Last night, we found a playground, and there was already a little girl his age there. Both of them were glad to have someone else to play with, so they let the parental units talk among themselves for a while. The downside of that is, Mason's now bummed when we go somewhere and there aren't any other kids around.

I'm not hurling, just spinning!

Too bad it's just him and me. DD is sick, and the wife is (as usual) tied up. I've got a little cold myself. But he's trying to get me to take him to the pool up at the clubhouse, so I need to leave this here. More vacation fun, you know!

Friday, September 05, 2014 12 comments

The Last Lightkeeper (#FridayFlash)

The knock sounded urgent. Farl forced himself upright, knees popping. He shuffled to the door, trying to tame his unruly tufts of white hair.

“Are you a Lightkeeper?” the young man on the other side blurted, the second Farl opened the door. He looked concerned enough that Farl could forgive his skipping his manners.

“I am,” said Farl, pulling the door open the rest of the way. He stood aside and motioned the young man to enter. “And you are?”

“Bin,” he replied. A common enough name. “Glad I am, that I found you at last.” Bin made to put his hands on his belt, but one hand strayed close to the dagger he wore to one side. He waved his hands for a moment, perhaps trying to decide what to do with them, then ended up clasping them before him.

“And I am here,” said Farl. “But let us have tea as we talk. Putting an end to any problem is best begun with a cup of tea, I have found. Take a seat.” He busied himself with serving his guest. A pinch of leaves in each cup, and the water was already hot. Is this the one, come at last? he wondered as he worked. He would have his answer soon enough.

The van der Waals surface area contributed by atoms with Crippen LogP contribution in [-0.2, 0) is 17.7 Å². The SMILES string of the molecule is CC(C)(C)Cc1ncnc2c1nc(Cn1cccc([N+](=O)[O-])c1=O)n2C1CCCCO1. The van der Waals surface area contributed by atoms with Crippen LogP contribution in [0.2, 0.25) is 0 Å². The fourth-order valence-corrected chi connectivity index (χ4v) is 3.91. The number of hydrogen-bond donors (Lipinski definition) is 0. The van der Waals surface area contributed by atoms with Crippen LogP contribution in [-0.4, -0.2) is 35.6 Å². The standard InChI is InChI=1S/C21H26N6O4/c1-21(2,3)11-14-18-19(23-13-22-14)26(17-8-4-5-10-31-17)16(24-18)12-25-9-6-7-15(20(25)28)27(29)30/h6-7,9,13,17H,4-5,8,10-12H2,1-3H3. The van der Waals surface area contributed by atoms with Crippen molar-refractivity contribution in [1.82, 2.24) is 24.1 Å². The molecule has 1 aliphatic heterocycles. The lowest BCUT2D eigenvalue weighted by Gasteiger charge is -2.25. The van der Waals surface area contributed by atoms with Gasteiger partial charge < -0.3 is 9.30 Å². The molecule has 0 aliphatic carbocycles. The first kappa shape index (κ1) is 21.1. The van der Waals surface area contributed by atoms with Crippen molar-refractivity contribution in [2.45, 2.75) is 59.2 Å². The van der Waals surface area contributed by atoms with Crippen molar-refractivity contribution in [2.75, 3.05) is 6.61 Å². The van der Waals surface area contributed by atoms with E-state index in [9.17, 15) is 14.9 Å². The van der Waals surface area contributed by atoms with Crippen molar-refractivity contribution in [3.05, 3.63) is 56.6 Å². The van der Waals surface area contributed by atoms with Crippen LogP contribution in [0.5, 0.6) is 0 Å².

“So,” Farl prompted, setting a cup before his guest before seating himself. “Tell me why you have come.”

“I am an emissary from Linden Grove, the last free realm,” Bin replied, sipping at his tea. “We are beset by the Dark, that now rules over all realms but our own, and hard-pressed. I was charged to seek a Lightkeeper and beg for aid, that we may repel them, but all of those near to us are gone.”

“I am not surprised,” said Farl. “For I am the last. My fellows have succumbed, some to fear. Some to treason.” He looked directly at Bin. “Many to treachery.”

Bin quailed. “It is true then? You are the only Lightkeeper left to roam the world?”

“Aye.” Farl smiled. “But the last is not least, and I am not powerless. I have set plans into motion that will drive the Dark into the deep fastnesses from which it came. Only one thing is left to do, and then nothing the Dark can do shall avail them.”

“Then there is still time?” At Farl’s nod, Bin leaped across the table and drove his dagger into the old Lightkeeper’s chest. “Fool,” said Bin, jerking the dagger out, “you have given the world into our hands at last…”

Bin’s victorious boast trailed off, as he stared at Farl’s chest. Instead of blood, Light poured from the wound.

“That was the last thing,” said Farl. His voice held both pain and satisfaction, and he managed a smile. “I have faithfully kept the Light, and now I may at last release it into the world.”

“No.” Bin backed away, eyes riveted to the growing torrent of Light.

“You have given the world its salvation,” Farl insisted. “Be sure to tell your master that, when your shriveled soul flees to its dark bosom.” The Light poured out of Farl, stripping away Bin’s disguise, revealing the hideous minion of the Dark beneath. As Bin screamed in pain and terror, the Light dissolved the minion’s hide, bones, sinew. The bodies of both Farl and Bin crumbled to ash as the Light burst forth, free at last.